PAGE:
Mon! mon! Thy vanity is as the quicksand which swallows up all which comes within its spell. Beware vanity! Beware the quicksand, which yawneth for thee, and which will swallow thee up! See thyself! Learn thine own vanity! Meet thyself face to face, and then in that moment thou shalt learn the fatal force of thy vanity. Learn it, know it, and repent ere the quicksand swallow thee!”

And one day, on the quicksand, Mr Markam sees himself…

I’ll leave it at that! If you’d like to read the story, here’s a link. The porpy and I found it very well told with lots of humour, and a great, unexpected ending!

(The porpy and I were both put in mind
of the late, great Andy Stewart…
)

Fretful Porpentine rating:   😮 😮

Overall story rating:            😀 😀 😀 😀 😀

Amazon UK Link

42 thoughts on “Tuesday Terror! Crooken Sands by Bram Stoker

  1. Really? If I ever visit Scotland I can’t wear my lovely pink, white and black tartan scarf because then you’ll all know I’m a tourist? But I love my scarf!!!
    My grandmother used to sing Donald, Where’s Yer Troosers 🙂
    Thank you for the link, I’m off to read the story now.

    Liked by 1 person

  2. It has long been a joke in Scotland that if you see someone wandering around in tartan you can be sure they’ll be a tourist This made me laugh because I am pretty sure my dad wears tartan on his yearly trips to the Isle of Mull (alleged land of my forebears). He would be outraged at being seen as a tourist, which of course he is. He prefers to think of himself as a valued member of the diaspora. I dread to think how all the locals see him!

    As for the story – I don’t think of Bram Stoker as funny either but your extracts did make me chuckle, so maybe I’ve underestimated him!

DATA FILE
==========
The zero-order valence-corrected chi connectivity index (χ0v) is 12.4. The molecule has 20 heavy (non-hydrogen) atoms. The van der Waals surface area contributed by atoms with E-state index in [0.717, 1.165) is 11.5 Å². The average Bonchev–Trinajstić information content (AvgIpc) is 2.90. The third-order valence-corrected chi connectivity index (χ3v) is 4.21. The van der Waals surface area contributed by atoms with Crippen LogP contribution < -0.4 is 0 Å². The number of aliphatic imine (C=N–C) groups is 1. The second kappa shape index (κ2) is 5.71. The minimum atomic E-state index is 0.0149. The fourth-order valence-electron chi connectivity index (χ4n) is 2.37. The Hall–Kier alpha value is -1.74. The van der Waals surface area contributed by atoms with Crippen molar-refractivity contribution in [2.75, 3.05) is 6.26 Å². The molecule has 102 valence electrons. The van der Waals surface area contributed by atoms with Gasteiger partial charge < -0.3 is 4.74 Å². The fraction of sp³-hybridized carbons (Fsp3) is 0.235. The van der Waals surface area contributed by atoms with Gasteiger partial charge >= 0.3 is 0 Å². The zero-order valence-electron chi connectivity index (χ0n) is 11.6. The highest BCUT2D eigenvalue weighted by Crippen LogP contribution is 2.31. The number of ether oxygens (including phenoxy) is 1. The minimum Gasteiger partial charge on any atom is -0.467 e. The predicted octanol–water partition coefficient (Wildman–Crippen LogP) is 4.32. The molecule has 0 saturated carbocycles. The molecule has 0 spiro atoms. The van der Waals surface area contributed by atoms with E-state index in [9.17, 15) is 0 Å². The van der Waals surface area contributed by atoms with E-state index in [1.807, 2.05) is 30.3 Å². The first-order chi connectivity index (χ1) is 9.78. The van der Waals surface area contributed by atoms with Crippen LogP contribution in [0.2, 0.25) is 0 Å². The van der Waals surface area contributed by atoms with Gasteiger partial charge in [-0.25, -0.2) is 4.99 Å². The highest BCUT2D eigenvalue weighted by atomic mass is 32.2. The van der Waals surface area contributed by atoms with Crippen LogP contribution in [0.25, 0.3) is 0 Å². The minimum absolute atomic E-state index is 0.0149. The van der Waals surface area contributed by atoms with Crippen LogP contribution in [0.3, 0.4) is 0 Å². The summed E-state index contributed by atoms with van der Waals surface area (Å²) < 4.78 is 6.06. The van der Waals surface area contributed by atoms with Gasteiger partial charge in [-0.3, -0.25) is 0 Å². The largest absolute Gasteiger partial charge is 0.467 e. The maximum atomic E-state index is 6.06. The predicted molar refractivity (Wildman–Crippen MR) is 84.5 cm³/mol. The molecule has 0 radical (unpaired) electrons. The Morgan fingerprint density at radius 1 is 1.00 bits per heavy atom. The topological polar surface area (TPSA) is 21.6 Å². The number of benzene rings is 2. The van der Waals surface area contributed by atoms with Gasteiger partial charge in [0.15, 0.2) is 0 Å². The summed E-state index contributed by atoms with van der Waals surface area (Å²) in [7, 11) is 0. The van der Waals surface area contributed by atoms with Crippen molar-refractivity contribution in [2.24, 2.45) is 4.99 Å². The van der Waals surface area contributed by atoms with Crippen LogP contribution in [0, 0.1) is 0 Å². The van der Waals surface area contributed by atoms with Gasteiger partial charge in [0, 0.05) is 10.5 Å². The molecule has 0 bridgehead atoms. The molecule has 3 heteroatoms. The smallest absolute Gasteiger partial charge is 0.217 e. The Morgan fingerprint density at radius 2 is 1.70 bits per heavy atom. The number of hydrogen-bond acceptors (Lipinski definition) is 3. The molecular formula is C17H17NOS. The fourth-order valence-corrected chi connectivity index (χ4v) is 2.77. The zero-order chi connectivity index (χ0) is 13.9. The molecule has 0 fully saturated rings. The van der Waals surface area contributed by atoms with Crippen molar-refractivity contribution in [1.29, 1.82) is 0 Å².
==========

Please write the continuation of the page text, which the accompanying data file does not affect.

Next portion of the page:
Liked by 1 person

    • Hahaha, well, if he’s part of the diaspora that’s different! Of course he’s entitled to wear tartan then… 😉 It’s usually people with Scottish heritage that go for tartan and kilts in a big way when they visit Scotland – I always feel we must be a disappointment to them when they ask us things like what our clan tartan is and none of us ever know!
      I was really surprised at the humour in this – I usually think of Stoker as writing pretty grisly horror, often too strong for my taste. But this one is fun!

      Liked by 1 person

  3. Hahaha!! I can just see that man striding along wearing all of that Highland tartan! I don’t usually think of ‘wit’ when I think of Stoker, but that is funny, FictionFan! Why do tourists do those things!! The story does sound good, but I am still thinking about the wit.

    Liked by 1 person

    • It was the humour that appealed to me in this one – not at all what I expected from Bram Stoker! Haha, most of the tourists who wear tartan have Scottish heritage so there’s some excuse, but I always think they must be so disappointed to find we don’t dress like that in everyday life! 😉

      Liked by 1 person

  4. 😊😊😊I’ll be sure to wear tartan when I visit Scotland! Reminds me of a conversation I had with my dad about the way people with old money (as opposed to the nouveau riche) dress. Some of the richest people I’ve seen in recent years (and in the past while I was an undergraduate) wore old clothes. You’d never recognize them as rich. But the people whose acquisition of money was more recent had on expensive designer clothes.

    Liked by 2 people

    • Haha, yes, that’s so true! I remember once when I was on holiday in the Highlands we bumped into an actual Highland chief – the head of one of the really old clans – and he was wearing the shabbiest tweed suit I’ve ever seen! He’d have been a real disappointment to anyone who thinks the Clan chiefs wear their regalia all the time… 😉

      Like

  5. I confess that I haven’t read any Stoker other than Dracula, but like you, humour isn’t something I’d have associated him with. This does sound good fun. (whispers-I happen to like tartan, but am guessing should stay far far away from waring any if I travel to Scotland)

    Liked by 1 person

    • Haha, we’re much more polite to tartan-wearing tourists than the people in this story… I think! We all wear tartan too really, but scarfs and things like that rather than full Highland dress! I was surprised at the humour in this – not what I expected for Stoker at all, but he did it very well!

      Liked by 1 person